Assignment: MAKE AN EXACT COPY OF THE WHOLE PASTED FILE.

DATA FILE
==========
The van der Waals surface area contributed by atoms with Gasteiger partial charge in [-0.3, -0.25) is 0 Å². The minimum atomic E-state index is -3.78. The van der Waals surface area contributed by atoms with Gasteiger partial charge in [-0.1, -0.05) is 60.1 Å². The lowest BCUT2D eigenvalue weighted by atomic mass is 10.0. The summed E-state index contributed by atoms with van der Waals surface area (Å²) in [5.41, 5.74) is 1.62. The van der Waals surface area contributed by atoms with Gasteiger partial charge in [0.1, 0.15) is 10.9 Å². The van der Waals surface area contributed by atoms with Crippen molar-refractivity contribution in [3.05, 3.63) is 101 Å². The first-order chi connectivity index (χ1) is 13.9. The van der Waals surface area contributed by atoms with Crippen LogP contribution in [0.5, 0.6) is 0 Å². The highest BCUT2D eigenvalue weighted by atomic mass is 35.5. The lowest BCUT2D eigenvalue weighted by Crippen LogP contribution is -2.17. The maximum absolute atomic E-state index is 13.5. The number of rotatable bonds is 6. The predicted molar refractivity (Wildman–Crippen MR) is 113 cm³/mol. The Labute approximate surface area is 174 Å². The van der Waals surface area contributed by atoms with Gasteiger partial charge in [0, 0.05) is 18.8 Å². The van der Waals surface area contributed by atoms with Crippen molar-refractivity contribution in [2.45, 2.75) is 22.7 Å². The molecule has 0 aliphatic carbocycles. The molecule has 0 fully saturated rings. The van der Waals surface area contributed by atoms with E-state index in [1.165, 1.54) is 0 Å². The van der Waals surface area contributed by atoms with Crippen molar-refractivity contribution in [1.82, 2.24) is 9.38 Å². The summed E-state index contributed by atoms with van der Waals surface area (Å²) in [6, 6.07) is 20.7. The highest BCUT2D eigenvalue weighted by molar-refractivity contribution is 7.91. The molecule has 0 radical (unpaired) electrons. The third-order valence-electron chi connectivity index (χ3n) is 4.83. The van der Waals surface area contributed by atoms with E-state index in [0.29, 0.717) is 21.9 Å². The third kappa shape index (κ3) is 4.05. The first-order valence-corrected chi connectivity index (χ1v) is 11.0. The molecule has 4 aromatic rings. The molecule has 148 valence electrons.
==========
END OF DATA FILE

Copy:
The van der Waals surface area contributed by atoms with Gasteiger partial charge in [-0.3, -0.25) is 0 Å². The minimum atomic E-state index is -3.78. The van der Waals surface area contributed by atoms with Gasteiger partial charge in [-0.1, -0.05) is 60.1 Å². The lowest BCUT2D eigenvalue weighted by atomic mass is 10.0. The summed E-state index contributed by atoms with van der Waals surface area (Å²) in [5.41, 5.74) is 1.62. The van der Waals surface area contributed by atoms with Gasteiger partial charge in [0.1, 0.15) is 10.9 Å². The van der Waals surface area contributed by atoms with Crippen molar-refractivity contribution in [3.05, 3.63) is 101 Å². The first-order chi connectivity index (χ1) is 13.9. The van der Waals surface area contributed by atoms with Crippen LogP contribution in [0.5, 0.6) is 0 Å². The highest BCUT2D eigenvalue weighted by atomic mass is 35.5. The lowest BCUT2D eigenvalue weighted by Crippen LogP contribution is -2.17. The maximum absolute atomic E-state index is 13.5. The number of rotatable bonds is 6. The predicted molar refractivity (Wildman–Crippen MR) is 113 cm³/mol. The Labute approximate surface area is 174 Å². The van der Waals surface area contributed by atoms with Gasteiger partial charge in [0, 0.05) is 18.8 Å². The van der Waals surface area contributed by atoms with Crippen molar-refractivity contribution in [2.45, 2.75) is 22.7 Å². The molecule has 0 aliphatic carbocycles. The molecule has 0 fully saturated rings. The van der Waals surface area contributed by atoms with E-state index in [1.165, 1.54) is 0 Å². The van der Waals surface area contributed by atoms with Crippen molar-refractivity contribution in [1.82, 2.24) is 9.38 Å². The summed E-state index contributed by atoms with van der Waals surface area (Å²) in [6, 6.07) is 20.7. The highest BCUT2D eigenvalue weighted by molar-refractivity contribution is 7.91. The molecule has 0 radical (unpaired) electrons. The third-order valence-electron chi connectivity index (χ3n) is 4.83. The van der Waals surface area contributed by atoms with E-state index in [0.29, 0.717) is 21.9 Å². The third kappa shape index (κ3) is 4.05. The first-order valence-corrected chi connectivity index (χ1v) is 11.0. The molecule has 4 aromatic rings. The molecule has 148 valence electrons.